5. Your Pipes Have Corroded
What material are your pipes made from? Are they the original pipes your home came with? Plumbing pipes have an expiration date, and if yours are past this date, they’ve likely started to corrode which could be why your water pressure is low.
This is especially true for old galvanized steel pipes which can begin corroding after only 20 years! Copper pipes will last you upwards of 50 years, and brass pipes can last anywhere between 40 and 70 years.
Corroded pipes are unfortunately an expensive cause of low water pressure. Corrosion debris builds up over time in your pipes and you might not even notice it until it’s too late for a simple repair. The only solution, in this case, is to re-pipe the corroded pipes and replace them with new copper or plastic ones.
If you live in an older house, this is a likely cause of your low water pressure.
A shared pipeline may mean lower water pressure for you if your neighbor’s using their faucet.
6. You’ve Got a Shared Pipeline
Does your water pressure seem to drop when you hear your neighbor’s faucet running or when they’re washing a load of laundry? Seems like you’ve unfortunately got a shared pipeline!
This means you share a water supply with your neighbor, and while you still only pay for the water your home uses, your water flow is divided between both homes. So when your combined water demands exceed the maximum water flow from your supplier, then you’ll experience a pressure drop.
There are a couple of ways you can go about fixing this cause of low water pressure. First, you can try and time your water use so that it doesn’t match up with your neighbor, but you won’t want to have to live this way forever.
Your best long-term option here is to have a plumber out to separate your pipeline from your neighbors so you don’t need to deal with this problem in the first place. While more costly, this will solve your low water pressure problems and save you from negotiating water use with your neighbor.
Make sure to check your pipes for leaks!
7. You’ve Sprung a Leak
Alternatively, your low water pressure woes might be caused by a leak somewhere in your pipes! Depending on the extent of the leak, a large proportion of your water flow could be lost to a leak and cause significant water pressure issues. Depending on where the leak is, it could be putting your home’s structural integrity at risk too from water damage.
If you have access to your pipes, you can try to locate the source of the leak. Look for pooling of water or wet spots that shouldn’t be wet.
With the leak located, turn off your water supply and dry the outside of the leaking pipe. With some rubber, electrical tape and a pipe repair clamp, you can seal the leak. Tape the rubber down across the leaking section and clamp the whole section with a pipe repair clamp.
This will only temporarily stop the leak until you can have a professional plumber come out for repairs. If your water pressure is significantly affected by leaks, experts from bookaplumberonline.com.au suggest that the problem is most likely more than just one leak. You likely have multiple leaks, and all of these could be the result of another hidden plumbing problem that needs an expert’s attention.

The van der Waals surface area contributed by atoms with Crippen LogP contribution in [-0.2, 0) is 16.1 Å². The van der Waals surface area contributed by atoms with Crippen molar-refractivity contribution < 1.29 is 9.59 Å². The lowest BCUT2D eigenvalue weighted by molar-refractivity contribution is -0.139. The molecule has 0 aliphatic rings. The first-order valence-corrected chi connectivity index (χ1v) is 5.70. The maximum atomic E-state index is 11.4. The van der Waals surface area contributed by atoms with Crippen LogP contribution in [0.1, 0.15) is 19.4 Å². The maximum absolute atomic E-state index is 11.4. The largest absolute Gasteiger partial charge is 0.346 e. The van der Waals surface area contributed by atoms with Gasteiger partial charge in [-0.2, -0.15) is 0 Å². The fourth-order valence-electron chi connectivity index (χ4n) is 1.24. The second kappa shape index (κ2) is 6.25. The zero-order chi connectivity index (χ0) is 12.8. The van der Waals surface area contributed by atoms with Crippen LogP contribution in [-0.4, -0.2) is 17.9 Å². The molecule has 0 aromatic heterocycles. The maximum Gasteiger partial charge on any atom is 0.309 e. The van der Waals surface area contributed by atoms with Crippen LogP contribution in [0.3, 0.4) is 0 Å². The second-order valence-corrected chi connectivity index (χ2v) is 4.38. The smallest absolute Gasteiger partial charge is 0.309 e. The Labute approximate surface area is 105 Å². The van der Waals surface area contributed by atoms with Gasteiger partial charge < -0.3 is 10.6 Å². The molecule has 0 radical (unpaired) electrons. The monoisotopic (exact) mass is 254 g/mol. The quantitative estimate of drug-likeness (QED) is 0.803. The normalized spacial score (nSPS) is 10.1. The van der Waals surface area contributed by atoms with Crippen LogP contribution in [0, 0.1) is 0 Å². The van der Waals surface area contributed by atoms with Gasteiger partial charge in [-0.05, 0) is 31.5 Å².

8. Your Water Demand Is Too High
Do you tend to use the faucet at the same time as using your washing machine? Or maybe your family likes to use multiple faucets at the same time? And is this the only time you have low water pressure? This could be the reason you have low water pressure.
Your plumbing can only supply so much water at once. If your water demands exceed this amount, then less water will be supplied to each appliance and fixture, resulting in low water pressure.
There are a couple of solutions to this. The first and most immediate one is to not use your appliances and fixtures all at the same time. The problem with this approach is that you’ve now restricted water use in your home which can be a major annoyance at times.
A better and more long-term solution is to upgrade your appliances and fixtures to be low-flow or more water-efficient. Not only will this help to solve your low water pressure problems, but it will also help to reduce your water bill!
You might have faulty fixtures. Make sure to check!
9. Your Fixtures Are Faulty
Is there only one fixture that’s giving you grief? While water pressure problems are typically caused by problems affecting your whole plumbing, sometimes it can be just one fixture that’s faulty.
Aerators are a component of plumbing fixtures that reduce the volume of water leaving the fixture while maintaining the water pressure. Over time, the aerator can get blocked with debris and minerals from your water or rust, effectively blocking the flow of water and reducing your water pressure.
While you could clean the fixture, it’d be just as easy to replace your old ones with brand new fixtures. This will also last much longer and save you from having to clean your fixtures regularly to maintain your water pressure. New fixtures tend to be more water-efficient too, so will also help you save on your water bill.
More often than not, your low water pressure is the cause of more than just a faulty fixture or pressure regulator – it’s a combination of multiple problems. To get to the root of your pressure problems, you’ll need the skills and experience of a licensed plumber.
Not only will they be able to identify the sources of your issue, but they’ll also be able to suggest long-term solutions that will prevent them from occurring again in the future.